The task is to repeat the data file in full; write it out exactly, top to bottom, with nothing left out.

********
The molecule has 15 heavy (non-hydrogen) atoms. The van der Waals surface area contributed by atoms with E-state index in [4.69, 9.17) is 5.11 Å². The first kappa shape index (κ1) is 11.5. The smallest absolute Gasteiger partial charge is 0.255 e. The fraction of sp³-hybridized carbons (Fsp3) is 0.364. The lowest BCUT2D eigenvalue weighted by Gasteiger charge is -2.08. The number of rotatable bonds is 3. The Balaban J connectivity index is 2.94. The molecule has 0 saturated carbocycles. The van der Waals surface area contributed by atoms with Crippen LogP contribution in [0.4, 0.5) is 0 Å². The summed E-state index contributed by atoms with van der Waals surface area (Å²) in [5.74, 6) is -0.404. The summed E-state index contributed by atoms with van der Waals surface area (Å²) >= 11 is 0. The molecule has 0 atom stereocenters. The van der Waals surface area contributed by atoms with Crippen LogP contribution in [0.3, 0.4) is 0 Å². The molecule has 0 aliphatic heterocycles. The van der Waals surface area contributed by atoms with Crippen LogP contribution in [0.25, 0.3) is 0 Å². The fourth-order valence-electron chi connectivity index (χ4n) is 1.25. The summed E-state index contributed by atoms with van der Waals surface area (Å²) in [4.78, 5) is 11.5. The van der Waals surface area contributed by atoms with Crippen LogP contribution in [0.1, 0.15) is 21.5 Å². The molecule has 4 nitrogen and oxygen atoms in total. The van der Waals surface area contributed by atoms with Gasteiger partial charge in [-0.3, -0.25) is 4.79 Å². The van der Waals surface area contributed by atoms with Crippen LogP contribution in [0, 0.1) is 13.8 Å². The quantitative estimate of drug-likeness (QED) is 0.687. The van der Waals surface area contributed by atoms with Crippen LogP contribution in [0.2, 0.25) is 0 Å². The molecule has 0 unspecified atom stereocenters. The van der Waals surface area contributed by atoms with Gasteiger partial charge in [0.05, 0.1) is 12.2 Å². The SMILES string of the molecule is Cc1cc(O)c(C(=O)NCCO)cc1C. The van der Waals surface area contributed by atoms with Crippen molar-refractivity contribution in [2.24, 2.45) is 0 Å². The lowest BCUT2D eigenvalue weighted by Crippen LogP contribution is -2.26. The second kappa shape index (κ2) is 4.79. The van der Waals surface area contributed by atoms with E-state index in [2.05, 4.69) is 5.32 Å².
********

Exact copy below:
The molecule has 15 heavy (non-hydrogen) atoms. The van der Waals surface area contributed by atoms with E-state index in [4.69, 9.17) is 5.11 Å². The first kappa shape index (κ1) is 11.5. The smallest absolute Gasteiger partial charge is 0.255 e. The fraction of sp³-hybridized carbons (Fsp3) is 0.364. The lowest BCUT2D eigenvalue weighted by Gasteiger charge is -2.08. The number of rotatable bonds is 3. The Balaban J connectivity index is 2.94. The molecule has 0 saturated carbocycles. The van der Waals surface area contributed by atoms with Crippen LogP contribution in [0.4, 0.5) is 0 Å². The summed E-state index contributed by atoms with van der Waals surface area (Å²) in [5.74, 6) is -0.404. The summed E-state index contributed by atoms with van der Waals surface area (Å²) >= 11 is 0. The molecule has 0 atom stereocenters. The van der Waals surface area contributed by atoms with Crippen LogP contribution in [0.3, 0.4) is 0 Å². The molecule has 0 aliphatic heterocycles. The van der Waals surface area contributed by atoms with Crippen LogP contribution in [0.25, 0.3) is 0 Å². The fourth-order valence-electron chi connectivity index (χ4n) is 1.25. The summed E-state index contributed by atoms with van der Waals surface area (Å²) in [4.78, 5) is 11.5. The van der Waals surface area contributed by atoms with Crippen LogP contribution in [0.1, 0.15) is 21.5 Å². The molecule has 4 nitrogen and oxygen atoms in total. The van der Waals surface area contributed by atoms with Gasteiger partial charge in [-0.3, -0.25) is 4.79 Å². The van der Waals surface area contributed by atoms with Crippen LogP contribution in [0, 0.1) is 13.8 Å². The quantitative estimate of drug-likeness (QED) is 0.687. The van der Waals surface area contributed by atoms with Crippen LogP contribution in [0.2, 0.25) is 0 Å². The molecule has 0 unspecified atom stereocenters. The van der Waals surface area contributed by atoms with Gasteiger partial charge in [0.05, 0.1) is 12.2 Å². The SMILES string of the molecule is Cc1cc(O)c(C(=O)NCCO)cc1C. The van der Waals surface area contributed by atoms with Crippen molar-refractivity contribution in [2.24, 2.45) is 0 Å². The lowest BCUT2D eigenvalue weighted by Crippen LogP contribution is -2.26. The second kappa shape index (κ2) is 4.79. The van der Waals surface area contributed by atoms with E-state index in [2.05, 4.69) is 5.32 Å².